In the days following his mother’s sudden death, Socrates (Christian Malheiros), a 15-year-old living on São Paulo’s margins, faces the difficulties of surviving on his own and coming to terms with his grief.SOCRATES was produced with a crew of 16-20 year-olds from the Querô Institute, a UNICEF-supported project that provides social inclusion through filmmaking to underprivileged youths in the Baixada Santista region of São Paulo, Brazil. SOCRATES was also written by Thayná Mantesso a 20 year-old Brazilian screenwriter and graduate of the Querô Institute. SOCRATES was filmed with a micro-budget of under $20,000.Alex Moratto’s award-winning short films NOWHERE TO BE FOUND, THE PARTING and THE OTHER SIDE have screened at international film festivals. SOCRATES is Alex Moratto’s debut feature film. The film was produced by Ramin Bahrani (99 HOMES) and stars Christian Malheiros and Tales Ordakji. Director Alex Moratto joins us for a conversation on working with a young non-professionals, UNICEF and producing his debut feature film.
Madeline (Helena Howard) has become an integral part of a prestigious physical theater troupe. When the workshop’s ambitious director (Molly Parker) pushes the teenager to weave her rich interior world and troubled history with her mother (Miranda July) into their collective art, the lines between performance and reality begin to blur. The resulting battle between imagination and appropriation rips out of the rehearsal space and through all three women’s lives. Writer/director Josephine Decker has long been an independent filmmaker to admire, utilizing a welcome expressionistic approach that imbues her subjects with a vibrant sense of urgency. Anchored by a virtuoso performance from newcomer Helena Howard, whose powerful screen presence commands attention, Decker’s film displays a rare sensitivity for capturing the messy struggles of discovering a sense of one’s self that defies easy narrative categorization. Producers Krista Parris and Elizabeth Rao joins us to talk about this immersive “psychological horror” narrative, collaboration in creative process, the casting of newcomer Helena Howard.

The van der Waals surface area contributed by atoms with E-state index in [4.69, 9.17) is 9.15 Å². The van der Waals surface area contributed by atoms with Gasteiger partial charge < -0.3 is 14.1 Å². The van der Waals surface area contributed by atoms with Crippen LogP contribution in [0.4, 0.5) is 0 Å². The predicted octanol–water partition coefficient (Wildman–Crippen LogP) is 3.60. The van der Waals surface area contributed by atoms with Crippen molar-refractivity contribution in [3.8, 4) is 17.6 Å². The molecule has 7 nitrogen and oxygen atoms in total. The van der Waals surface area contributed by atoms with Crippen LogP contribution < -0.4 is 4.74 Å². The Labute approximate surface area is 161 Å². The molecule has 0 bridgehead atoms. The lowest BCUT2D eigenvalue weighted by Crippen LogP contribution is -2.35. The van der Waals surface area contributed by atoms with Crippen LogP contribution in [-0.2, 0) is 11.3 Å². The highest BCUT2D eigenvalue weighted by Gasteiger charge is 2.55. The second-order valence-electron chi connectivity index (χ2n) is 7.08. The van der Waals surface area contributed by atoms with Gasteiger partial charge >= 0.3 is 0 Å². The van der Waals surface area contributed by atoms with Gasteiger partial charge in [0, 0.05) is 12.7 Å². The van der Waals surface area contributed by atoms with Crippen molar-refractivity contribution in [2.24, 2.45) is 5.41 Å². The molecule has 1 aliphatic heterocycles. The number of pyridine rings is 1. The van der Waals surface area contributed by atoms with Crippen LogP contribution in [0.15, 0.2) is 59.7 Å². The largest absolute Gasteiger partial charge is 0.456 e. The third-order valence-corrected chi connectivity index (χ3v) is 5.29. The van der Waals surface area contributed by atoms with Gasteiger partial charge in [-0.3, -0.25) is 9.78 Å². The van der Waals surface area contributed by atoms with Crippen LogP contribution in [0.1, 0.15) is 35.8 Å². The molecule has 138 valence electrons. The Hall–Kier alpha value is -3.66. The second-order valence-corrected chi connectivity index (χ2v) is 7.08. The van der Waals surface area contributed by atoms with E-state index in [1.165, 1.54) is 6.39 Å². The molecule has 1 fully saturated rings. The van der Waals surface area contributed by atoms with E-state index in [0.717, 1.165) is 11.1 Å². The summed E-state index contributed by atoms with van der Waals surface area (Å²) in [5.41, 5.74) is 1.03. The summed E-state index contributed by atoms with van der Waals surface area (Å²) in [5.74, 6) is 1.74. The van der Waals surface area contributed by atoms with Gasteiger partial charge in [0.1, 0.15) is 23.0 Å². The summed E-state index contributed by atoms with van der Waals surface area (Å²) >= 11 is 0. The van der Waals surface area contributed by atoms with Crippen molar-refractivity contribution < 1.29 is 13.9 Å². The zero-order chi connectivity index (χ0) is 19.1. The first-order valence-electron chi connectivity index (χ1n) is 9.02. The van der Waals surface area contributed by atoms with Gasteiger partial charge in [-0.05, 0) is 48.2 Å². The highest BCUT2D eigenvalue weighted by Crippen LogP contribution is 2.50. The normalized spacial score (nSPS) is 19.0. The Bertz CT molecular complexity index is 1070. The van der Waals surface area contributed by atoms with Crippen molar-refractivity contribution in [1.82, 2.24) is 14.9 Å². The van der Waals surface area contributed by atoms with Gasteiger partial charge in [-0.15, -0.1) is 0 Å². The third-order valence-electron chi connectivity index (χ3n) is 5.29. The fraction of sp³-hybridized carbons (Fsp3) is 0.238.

“An ecstatically disorienting experience that defines its terms right from the start and then obliterates any trace of traditional film language, achieving a cinematic aphasia that allows Decker to redraw the boundaries between the stories we tell and the people we tell them about.” – David Ehrlich, INDIEWIRE
“In her third film, writer-director Josephine Decker confirms her position as the American indie queen of improv, whose self-styled mission it is to push the outer limits of film language into the stratosphere.”Deborah Young, THE HOLLYWOOD REPORTER
“Among its other astonishments, Josephine Decker’s new feature, MADELINE’S MADELINE, does something very simple: it dispels the shibboleth that movies spotlighting strong and original performances differ from ones that innovate at the level of cinematic style. MADELINE’S MADELINE does both, with equal intensity. Decker’s film, in its dramatic contours, is an utterly clear and classical drama about a Queens family.” – Richard Brody, THE NEW YORKER
“One of this year’s headiest, most dazzlingly assured moviegoing experiences.” – Justin Chang, Los Angeles Times
HALF THE PICTURE celebrates the groundbreaking work of female film directors and investigates the systemic discrimination that has, for decades, denied opportunities to far too many talented women in Hollywood. The film consists of interviews with high profile women directors including Ava DuVernay, Jill Soloway, Lena Dunham, Catherine Hardwicke and Miranda July, among many others, who discuss their early careers, how they transitioned to studio films or television, how they balance having a demanding directing career with family, as well as challenges and joys along the way. HALF THE PICTURE also includes interviews with experts about gender inequality in Hollywood including the ACLU’s Melissa Goodman, Sundance Institute’s Caroline Libresco, Vanity Fair’s Rebecca Keegan, USC’s Dr. Stacy Smith and San Diego State University’s Dr. Martha Lauzen, who establish the magnitude of this employment discrimination issue as women are shut out, across the board, of an industry that systemically denies their expression and point of view. HALF THE PICTUREDirector / Producer Amy Adrion joins us to talk about a unique time in the film industry where systemic change seems possible and whether, unlike previous efforts to address gender inequality in Hollywood, will this time be different?
“Half the Picture is a vital, comprehensive documentary on a subject that’s so fundamental to the industry it’s about, you have to wonder why dozens of movies on this scale or bigger haven’t already been made.” – Leslie Felperin
“Half The Picture is an inspiring, important documentary that should be seen by as many people as possible, particularly those who aren’t aware of the problems women face in Hollywood.” – Manon de Reeper, Film Inquiry
“Half the Picture, Amy Adrion’s no-frills documentary, offers a diligent, straightforward overview of the innumerable obstacles facing today’s female directors, both aspiring and accomplished.” – Natalia Winkelman, Film Threat
“A platform for those who want to hear about the reality of being a woman in Hollywood from dozens of women who have lived it, it’s an invaluable resource.” – Rebecca Pahle, Film Journal International
“It’s experiential revelation as advocacy filmmaking, an incisive and inviting example of the personal as political.” – Serena Donadoni, Village Voice